Jonathan Ross Holography Collection

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Published in Pepper Plus

Point, Line and Plane Addition

The series began life in 1984 with ‘Line Addition’.

I had returned from a Fulbright Scholarship at the Museum of Holography, New York, where I learnt the practical aspects of holography from Dan Schweitzer and Sam Moree. Although I wanted to continue making holograms, I did not have a lab of my own, so formed a collaboration with Light Fantastic Ltd, which, at the time, had a gallery in London’s Covent Garden.

We agreed that I would design a number of holograms, make the models required and specify layouts and lighting. Light Fantastic would then make the pieces as unlimited editions on glass and market them through their London Gallery. ‘Line Addition’ was the first in this collaboration and developed directly from ‘Random Cube Rotation’, an earlier work with animated and projected light which had been part of my MA Exhibition and had also been shown at the ICA, London. The aim of the holographic version was to ‘capture’ the graphic and kinetic nature of the original sculpture, but on the flat surface of the holographic plate.

My relationship with Light Fantastic was much like a printmaker’s relationship would be with a printer. A ‘proof’ hologram was made by Light Fantastic at their Shepshed production facility, adjustments to the set-up would be suggested and further ‘proofs’ produced until the desired effect was achieved. The approved hologram would then be editioned and sold via the London Gallery.

The first ‘proof’ of ‘Line Addition’ was a surprising disappointment. Although technically proficient, it was simply a 3-D recording of a 3-D object and lacked the connection to my previous work. There seemed little point in making holographic copies of 3-D objects when the objects themselves were altogether more interesting! The ‘proof’ lay ‘dormant’ in my studio for several weeks until, while experimenting with the plates, I began to ‘draw’ onto the surface with felt marker. These ‘doodles’ eventually developed into the white plastic lines applied directly to the surface of the holographic plate. This ‘drawing’ of a cube, through which the holographic cube protrudes, helped tighten the piece into something I was happy with and this first part of the series was released for sale.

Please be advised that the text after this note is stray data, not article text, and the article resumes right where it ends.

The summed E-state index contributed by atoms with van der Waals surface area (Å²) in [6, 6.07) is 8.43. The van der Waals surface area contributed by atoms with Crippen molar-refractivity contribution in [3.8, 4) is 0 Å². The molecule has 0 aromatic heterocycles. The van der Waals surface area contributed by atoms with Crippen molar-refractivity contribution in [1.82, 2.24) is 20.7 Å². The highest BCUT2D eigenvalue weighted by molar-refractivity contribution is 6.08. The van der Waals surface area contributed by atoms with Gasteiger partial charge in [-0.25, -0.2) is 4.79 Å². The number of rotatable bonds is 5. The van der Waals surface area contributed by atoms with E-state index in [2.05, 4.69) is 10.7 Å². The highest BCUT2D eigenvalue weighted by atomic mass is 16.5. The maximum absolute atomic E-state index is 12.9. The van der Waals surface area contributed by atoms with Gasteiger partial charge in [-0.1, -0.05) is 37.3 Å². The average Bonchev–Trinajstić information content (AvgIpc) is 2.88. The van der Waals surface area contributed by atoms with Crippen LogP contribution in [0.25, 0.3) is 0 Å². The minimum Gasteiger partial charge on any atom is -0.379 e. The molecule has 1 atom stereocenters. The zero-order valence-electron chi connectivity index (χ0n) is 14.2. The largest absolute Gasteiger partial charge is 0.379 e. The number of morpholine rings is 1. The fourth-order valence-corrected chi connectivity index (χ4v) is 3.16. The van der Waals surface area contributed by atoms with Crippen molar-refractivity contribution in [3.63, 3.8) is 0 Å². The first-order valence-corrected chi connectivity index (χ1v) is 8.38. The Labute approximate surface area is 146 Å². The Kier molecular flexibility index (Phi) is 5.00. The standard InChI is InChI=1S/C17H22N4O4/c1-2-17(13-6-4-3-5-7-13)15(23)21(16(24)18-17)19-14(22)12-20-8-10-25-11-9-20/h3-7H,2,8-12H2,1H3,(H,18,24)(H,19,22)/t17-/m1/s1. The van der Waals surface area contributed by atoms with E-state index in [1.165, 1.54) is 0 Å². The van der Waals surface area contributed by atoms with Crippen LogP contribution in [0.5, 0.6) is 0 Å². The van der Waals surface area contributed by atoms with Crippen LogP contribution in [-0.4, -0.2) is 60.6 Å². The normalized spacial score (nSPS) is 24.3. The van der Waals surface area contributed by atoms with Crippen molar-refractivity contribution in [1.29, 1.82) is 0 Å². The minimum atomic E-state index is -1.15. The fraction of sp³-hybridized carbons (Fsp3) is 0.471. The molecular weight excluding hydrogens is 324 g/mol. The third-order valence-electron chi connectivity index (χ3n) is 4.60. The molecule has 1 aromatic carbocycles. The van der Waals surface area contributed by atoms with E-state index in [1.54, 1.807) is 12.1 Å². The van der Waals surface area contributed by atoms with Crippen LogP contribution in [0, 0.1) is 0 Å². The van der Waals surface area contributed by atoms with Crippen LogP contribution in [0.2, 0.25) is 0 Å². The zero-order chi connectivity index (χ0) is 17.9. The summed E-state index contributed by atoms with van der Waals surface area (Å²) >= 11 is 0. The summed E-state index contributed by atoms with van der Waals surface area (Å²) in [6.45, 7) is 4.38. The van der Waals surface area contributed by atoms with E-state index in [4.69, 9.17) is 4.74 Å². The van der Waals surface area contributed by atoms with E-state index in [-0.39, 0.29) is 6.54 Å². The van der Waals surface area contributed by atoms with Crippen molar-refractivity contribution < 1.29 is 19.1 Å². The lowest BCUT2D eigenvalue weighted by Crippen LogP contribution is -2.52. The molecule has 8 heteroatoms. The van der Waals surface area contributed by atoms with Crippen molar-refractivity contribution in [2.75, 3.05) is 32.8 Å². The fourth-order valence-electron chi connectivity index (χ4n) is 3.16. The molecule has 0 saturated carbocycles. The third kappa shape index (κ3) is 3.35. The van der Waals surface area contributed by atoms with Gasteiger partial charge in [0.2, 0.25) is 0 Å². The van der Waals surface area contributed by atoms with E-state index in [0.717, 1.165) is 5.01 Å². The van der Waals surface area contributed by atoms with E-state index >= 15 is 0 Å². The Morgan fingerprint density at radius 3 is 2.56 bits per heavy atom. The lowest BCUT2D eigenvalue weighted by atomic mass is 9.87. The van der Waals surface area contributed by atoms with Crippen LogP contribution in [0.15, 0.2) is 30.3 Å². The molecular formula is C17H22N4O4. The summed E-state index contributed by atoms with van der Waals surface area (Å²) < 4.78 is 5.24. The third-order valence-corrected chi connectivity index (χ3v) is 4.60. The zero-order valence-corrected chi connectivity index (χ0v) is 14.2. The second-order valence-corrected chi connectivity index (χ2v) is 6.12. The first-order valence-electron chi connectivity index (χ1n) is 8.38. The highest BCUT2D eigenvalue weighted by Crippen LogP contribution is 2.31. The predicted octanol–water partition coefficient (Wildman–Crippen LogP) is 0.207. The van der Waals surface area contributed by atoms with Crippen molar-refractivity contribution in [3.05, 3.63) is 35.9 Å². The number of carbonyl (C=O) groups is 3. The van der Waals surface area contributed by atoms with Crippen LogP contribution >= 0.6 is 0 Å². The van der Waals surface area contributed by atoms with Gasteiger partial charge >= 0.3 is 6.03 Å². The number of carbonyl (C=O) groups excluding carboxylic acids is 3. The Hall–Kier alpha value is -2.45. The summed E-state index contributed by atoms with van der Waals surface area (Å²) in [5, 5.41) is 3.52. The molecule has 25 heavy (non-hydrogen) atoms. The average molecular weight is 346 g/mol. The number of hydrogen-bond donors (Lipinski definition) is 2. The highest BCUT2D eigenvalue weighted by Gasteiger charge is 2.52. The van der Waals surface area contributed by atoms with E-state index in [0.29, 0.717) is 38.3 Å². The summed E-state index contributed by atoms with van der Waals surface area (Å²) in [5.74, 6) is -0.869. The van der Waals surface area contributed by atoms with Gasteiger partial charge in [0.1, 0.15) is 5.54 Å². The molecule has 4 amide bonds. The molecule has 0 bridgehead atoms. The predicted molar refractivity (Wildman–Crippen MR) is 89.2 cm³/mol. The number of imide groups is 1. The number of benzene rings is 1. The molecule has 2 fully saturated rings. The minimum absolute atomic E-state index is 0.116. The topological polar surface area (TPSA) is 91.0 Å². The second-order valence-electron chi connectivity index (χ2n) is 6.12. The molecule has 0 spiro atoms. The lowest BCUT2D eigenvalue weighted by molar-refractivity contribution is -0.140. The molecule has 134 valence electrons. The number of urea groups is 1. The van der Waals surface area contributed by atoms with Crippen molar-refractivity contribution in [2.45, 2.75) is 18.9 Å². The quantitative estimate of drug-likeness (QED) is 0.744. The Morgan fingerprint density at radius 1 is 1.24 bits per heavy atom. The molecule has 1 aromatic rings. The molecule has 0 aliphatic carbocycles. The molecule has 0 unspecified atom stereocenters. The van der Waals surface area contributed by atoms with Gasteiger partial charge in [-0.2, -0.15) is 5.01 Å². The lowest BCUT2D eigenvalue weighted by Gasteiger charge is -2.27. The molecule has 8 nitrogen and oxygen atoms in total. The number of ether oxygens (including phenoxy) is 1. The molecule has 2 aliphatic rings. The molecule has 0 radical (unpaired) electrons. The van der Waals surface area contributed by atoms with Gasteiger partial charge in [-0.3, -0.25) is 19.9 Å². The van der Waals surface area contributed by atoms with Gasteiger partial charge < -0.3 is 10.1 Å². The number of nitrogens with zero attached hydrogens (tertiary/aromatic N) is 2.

‘Point Addition’ and ‘Plane Addition’ followed, and were all based on previous projected light installations and wall- based objects I had produced in the late 1970’s. Each piece was sold as an individual work, but they were often exhibited as a series. The complete series was partly the ‘result’ of research I was carrying out, at the time, towards a PhD in the Fine Art Department of the University of Reading. Together they highlighted the Bauhaus principles that all things could be made up of ‘points, lines and planes’. I had been working with these ideas in many of the previous light installations and enjoyed the irony that even using such a high-fidelity medium as holography, these ‘ephemeral’ photonic images could still be defined using basic concepts made popular in the 1920’s.

Each of the works which make up the series has been sold internationally and, although they were always produced as an unlimited edition, the demise of Light Fantastic has meant that they have, by default, become limited.

One of the few complete sets of this series is now part of the Jonathan Ross Hologram Collection.

Andrew Pepper
2002

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